Censor Board Cannot Deny Certifications Or Ban Films, Orders Supreme Court
Recently, Censor Board came under a lot of criticism for denying Lipstick Under My Burkha any certification, and also stopping The Danish Girl from premiering on television. The move sparked a lot of controversy, and cinephiles from across the nation united to file a PIL against CBFC.
After a court case that went on until wee hours of the morning, Supreme Court finally came to the judgement that CBFC cannot deny certifications or ban films from being screened. They will only be allowed to grade films in the U, UA and A category. They have also been robbed of the rights to cut scenes from movies like they did with Udta Punjab.
“This is great news for all the cinegoers and directors in the country. If we are not allowed to use our voice, then what is the point of having freedom of expression. Yes, objectionable content must be criticized but that power should rest with the public and not a few people who just sit and make decisions about what’s right and what’s wrong,” said Prakash Jha, who produced the film Lipstick Under My Burkha.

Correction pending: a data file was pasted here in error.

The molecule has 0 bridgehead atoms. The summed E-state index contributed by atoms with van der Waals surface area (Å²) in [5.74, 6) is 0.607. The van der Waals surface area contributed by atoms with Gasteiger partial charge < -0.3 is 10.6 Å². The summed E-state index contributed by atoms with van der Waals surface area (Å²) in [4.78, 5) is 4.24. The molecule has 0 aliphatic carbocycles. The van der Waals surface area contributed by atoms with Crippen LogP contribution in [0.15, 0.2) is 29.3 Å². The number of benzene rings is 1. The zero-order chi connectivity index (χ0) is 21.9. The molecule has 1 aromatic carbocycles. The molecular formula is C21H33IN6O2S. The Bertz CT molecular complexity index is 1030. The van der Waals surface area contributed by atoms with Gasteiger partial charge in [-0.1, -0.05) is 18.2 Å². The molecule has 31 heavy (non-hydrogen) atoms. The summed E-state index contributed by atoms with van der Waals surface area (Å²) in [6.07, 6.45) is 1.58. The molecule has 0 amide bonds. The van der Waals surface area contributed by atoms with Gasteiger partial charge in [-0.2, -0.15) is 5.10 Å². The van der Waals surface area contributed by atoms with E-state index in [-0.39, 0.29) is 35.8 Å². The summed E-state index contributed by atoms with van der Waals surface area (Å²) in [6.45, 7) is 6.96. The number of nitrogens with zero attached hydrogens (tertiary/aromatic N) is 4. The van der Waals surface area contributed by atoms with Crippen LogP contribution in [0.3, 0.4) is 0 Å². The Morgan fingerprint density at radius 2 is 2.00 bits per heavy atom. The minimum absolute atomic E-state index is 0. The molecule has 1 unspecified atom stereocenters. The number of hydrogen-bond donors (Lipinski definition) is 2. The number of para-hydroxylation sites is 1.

This move will also allow actresses to do nude scenes in mainstream cinema, like it happens in Hollywood. “People do get naked in real life, so why can’t they do nude scenes in films,” asked Radhika Apte who attracted a lot of controversy for her role in Parched.
“All the top actresses in Hollywood have done nude scenes. It’s high time Indian actresses are allowed to do the same too. Initially, there will be some criticism from certain sections of the society but the youth will accept it with open arms. And they are the ones who are going to be running the world in the future, right?” said Anurag Kashyap, a producer and a filmmaker who’s made great films like Gangs Of Wasseypur and Dev D.
(This is a fake news report. Any similarity or relevance is purely fictional. But hey, here’s hoping for the best. Have an optimistic April Fool’s Day.)